April 15, 2011
by Christine Stuart | April 15, 2011 5:00am
July 6, 2010
by Christine Stuart | July 6, 2010 10:51am
(Updated 4:30 p.m.) Former Gov. John G. Rowland was behind the microphone at WTIC 1080 Tuesday morning causing trouble for his successor and a little for himself.
May 12, 2010
by Sharon Bass | May 12, 2010 6:14am
West Hartford lawyers suing Webster Bank for anti-customer practices are buoyed by a Florida judge’s decision to pursue a similar class-action against the country’s big banks.
March 26, 2009
by Christine Stuart | March 26, 2009 2:25pm
Stephen Blake, head of human resources for the beleaguered American International Group’s financial products division, testified Thursday at a Banks Committee public hearing on the retention bonuses the insurance giant paid to its executives after it received federal bailout funds.
Blake agreed to testify after AIG’s attorneys and the co-chairmen of the Banks Committee spent several days negotiating the 14 subpoenas they had issued to the company’s executives, none of whom agreed to testify Thursday citing numerous death threats they had received.
Blake and AIG’s attorney Ross Garber of Shipman and Goodwin repeatedly told the committee he was unable to answer several questions regarding the company’s finances or the specifics about financial instruments, such as credit default swaps. Instead Garber and Blake continued to offer up Patrick W. Shea, AIG’s outside legal counsel who drafted the opinion on why Connecticut law forced it to make these retention payments to employees.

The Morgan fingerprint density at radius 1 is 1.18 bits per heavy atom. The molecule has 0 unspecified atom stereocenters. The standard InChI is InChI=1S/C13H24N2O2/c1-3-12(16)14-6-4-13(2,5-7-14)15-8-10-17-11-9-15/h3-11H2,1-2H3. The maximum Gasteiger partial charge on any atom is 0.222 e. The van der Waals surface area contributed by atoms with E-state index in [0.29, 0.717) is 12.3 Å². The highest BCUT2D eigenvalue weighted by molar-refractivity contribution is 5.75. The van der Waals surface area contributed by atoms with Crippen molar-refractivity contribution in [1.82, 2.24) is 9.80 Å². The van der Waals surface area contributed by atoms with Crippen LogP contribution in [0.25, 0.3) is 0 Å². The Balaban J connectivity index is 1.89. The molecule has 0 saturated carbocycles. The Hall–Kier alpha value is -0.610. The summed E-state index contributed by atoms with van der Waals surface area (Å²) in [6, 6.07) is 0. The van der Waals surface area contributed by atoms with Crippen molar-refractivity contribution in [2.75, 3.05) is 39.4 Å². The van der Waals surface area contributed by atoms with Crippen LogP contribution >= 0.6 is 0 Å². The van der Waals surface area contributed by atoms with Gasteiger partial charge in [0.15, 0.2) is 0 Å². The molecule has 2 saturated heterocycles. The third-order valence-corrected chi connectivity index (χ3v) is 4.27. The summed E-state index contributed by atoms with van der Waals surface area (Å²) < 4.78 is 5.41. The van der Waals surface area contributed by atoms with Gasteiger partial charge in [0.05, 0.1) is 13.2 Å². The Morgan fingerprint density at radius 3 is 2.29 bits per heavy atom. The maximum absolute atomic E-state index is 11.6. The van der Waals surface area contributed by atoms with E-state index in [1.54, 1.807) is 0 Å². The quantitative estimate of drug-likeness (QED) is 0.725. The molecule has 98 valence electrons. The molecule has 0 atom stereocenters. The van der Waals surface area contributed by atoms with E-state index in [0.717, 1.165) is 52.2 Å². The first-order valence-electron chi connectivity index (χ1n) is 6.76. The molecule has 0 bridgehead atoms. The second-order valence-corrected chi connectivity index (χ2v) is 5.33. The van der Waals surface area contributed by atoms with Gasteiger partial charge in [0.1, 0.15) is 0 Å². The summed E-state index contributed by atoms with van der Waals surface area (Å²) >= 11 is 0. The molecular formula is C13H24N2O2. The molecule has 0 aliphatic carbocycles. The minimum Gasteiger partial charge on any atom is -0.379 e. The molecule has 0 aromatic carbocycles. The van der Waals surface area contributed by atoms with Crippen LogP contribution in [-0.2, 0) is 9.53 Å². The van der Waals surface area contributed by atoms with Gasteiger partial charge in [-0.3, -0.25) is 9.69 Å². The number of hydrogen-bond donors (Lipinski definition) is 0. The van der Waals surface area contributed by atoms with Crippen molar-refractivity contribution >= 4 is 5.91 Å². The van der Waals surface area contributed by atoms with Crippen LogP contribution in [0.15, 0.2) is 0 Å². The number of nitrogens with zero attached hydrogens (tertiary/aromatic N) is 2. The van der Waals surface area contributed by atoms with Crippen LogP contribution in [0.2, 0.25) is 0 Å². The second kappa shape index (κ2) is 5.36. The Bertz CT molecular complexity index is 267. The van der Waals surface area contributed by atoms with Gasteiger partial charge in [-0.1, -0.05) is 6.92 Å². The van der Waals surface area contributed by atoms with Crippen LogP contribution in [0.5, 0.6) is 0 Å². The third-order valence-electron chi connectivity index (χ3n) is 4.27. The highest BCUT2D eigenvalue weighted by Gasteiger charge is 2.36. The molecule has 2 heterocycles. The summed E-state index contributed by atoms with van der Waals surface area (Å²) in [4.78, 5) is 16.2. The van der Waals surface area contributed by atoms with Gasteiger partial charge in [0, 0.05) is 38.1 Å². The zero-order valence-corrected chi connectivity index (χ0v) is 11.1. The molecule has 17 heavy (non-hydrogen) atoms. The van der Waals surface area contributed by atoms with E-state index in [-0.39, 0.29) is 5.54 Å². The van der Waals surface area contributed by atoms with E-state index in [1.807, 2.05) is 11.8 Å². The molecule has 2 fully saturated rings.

March 25, 2009
by Christine Stuart | March 25, 2009 3:56pm
American International Group agreed to send one of its senior executives to the legislature’s Banks Committee hearing tomorrow afternoon even though he wasn’t one of the 14 executives it had subpoenaed.
The co-chairmen of the Banks Committee said Stephen Blake, head of human resources for the beleaguered AIG financial products division, will offer testimony regarding the company’s compensation and bonus payment structure.
According to Sen. Bob Duff, D-Norwalk, it’s still uncertain if he will testify under oath.
Blake’s testimony was part of compromise reached by the Banks Committee co-chairmen and AIG’s legal counsel. Rep. Ryan Barry, D-Manchester, said the committee reserves the right to enforce the subpoenas on the 14 other AIG executives at any time.
March 24, 2009
by Christine Stuart | March 24, 2009 5:56pm
(Updated 8:53 p.m.) Less than 72 hours from now American International Group executives are expected to appear before the legislature’s Banks Committee, but based on discussions thus far it’s still unclear whether they’re going to be in attendance Thursday at 1 p.m.
Banks Committee Co-Chairmen Rep. Ryan Barry, D-Manchester, and Sen. Bob Duff, D-Norwalk, said Tuesday that they’ve gone out of their way to accommodate the AIG employees whose names they gleaned through newspaper reports.
Tuesday afternoon the co-chairmen outlined what they would consider compliance with the 14 subpoenas they served late last week. The subpoenas for all of the AIG employees were accepted by AIG’s local counsel, Ross Garber of Shipman and Goodwin, according to Barry.